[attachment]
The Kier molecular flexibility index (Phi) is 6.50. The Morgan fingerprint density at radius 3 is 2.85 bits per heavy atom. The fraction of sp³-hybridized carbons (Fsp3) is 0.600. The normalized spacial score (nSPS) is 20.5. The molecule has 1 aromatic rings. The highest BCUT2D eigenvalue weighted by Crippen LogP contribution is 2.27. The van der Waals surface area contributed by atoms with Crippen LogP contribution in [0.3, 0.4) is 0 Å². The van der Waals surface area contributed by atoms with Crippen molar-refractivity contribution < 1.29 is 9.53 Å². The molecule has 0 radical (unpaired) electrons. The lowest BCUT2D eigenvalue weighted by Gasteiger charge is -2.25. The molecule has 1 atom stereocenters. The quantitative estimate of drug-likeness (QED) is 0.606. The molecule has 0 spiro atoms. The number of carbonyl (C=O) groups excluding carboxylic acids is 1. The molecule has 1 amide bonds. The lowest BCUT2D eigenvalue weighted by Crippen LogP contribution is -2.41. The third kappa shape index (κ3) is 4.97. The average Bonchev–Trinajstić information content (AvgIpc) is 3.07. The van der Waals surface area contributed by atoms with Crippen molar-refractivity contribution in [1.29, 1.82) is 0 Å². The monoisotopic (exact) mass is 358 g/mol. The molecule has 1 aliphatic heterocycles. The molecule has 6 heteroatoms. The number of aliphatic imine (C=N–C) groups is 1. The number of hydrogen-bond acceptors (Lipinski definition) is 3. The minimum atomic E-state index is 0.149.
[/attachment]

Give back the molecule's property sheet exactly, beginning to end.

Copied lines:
The Kier molecular flexibility index (Phi) is 6.50. The Morgan fingerprint density at radius 3 is 2.85 bits per heavy atom. The fraction of sp³-hybridized carbons (Fsp3) is 0.600. The normalized spacial score (nSPS) is 20.5. The molecule has 1 aromatic rings. The highest BCUT2D eigenvalue weighted by Crippen LogP contribution is 2.27. The van der Waals surface area contributed by atoms with Crippen LogP contribution in [0.3, 0.4) is 0 Å². The van der Waals surface area contributed by atoms with Crippen molar-refractivity contribution < 1.29 is 9.53 Å². The molecule has 0 radical (unpaired) electrons. The lowest BCUT2D eigenvalue weighted by Gasteiger charge is -2.25. The molecule has 1 atom stereocenters. The quantitative estimate of drug-likeness (QED) is 0.606. The molecule has 0 spiro atoms. The number of carbonyl (C=O) groups excluding carboxylic acids is 1. The molecule has 1 amide bonds. The lowest BCUT2D eigenvalue weighted by Crippen LogP contribution is -2.41. The third kappa shape index (κ3) is 4.97. The average Bonchev–Trinajstić information content (AvgIpc) is 3.07. The van der Waals surface area contributed by atoms with Crippen molar-refractivity contribution in [1.29, 1.82) is 0 Å². The monoisotopic (exact) mass is 358 g/mol. The molecule has 1 aliphatic heterocycles. The molecule has 6 heteroatoms. The number of aliphatic imine (C=N–C) groups is 1. The number of hydrogen-bond acceptors (Lipinski definition) is 3. The minimum atomic E-state index is 0.149.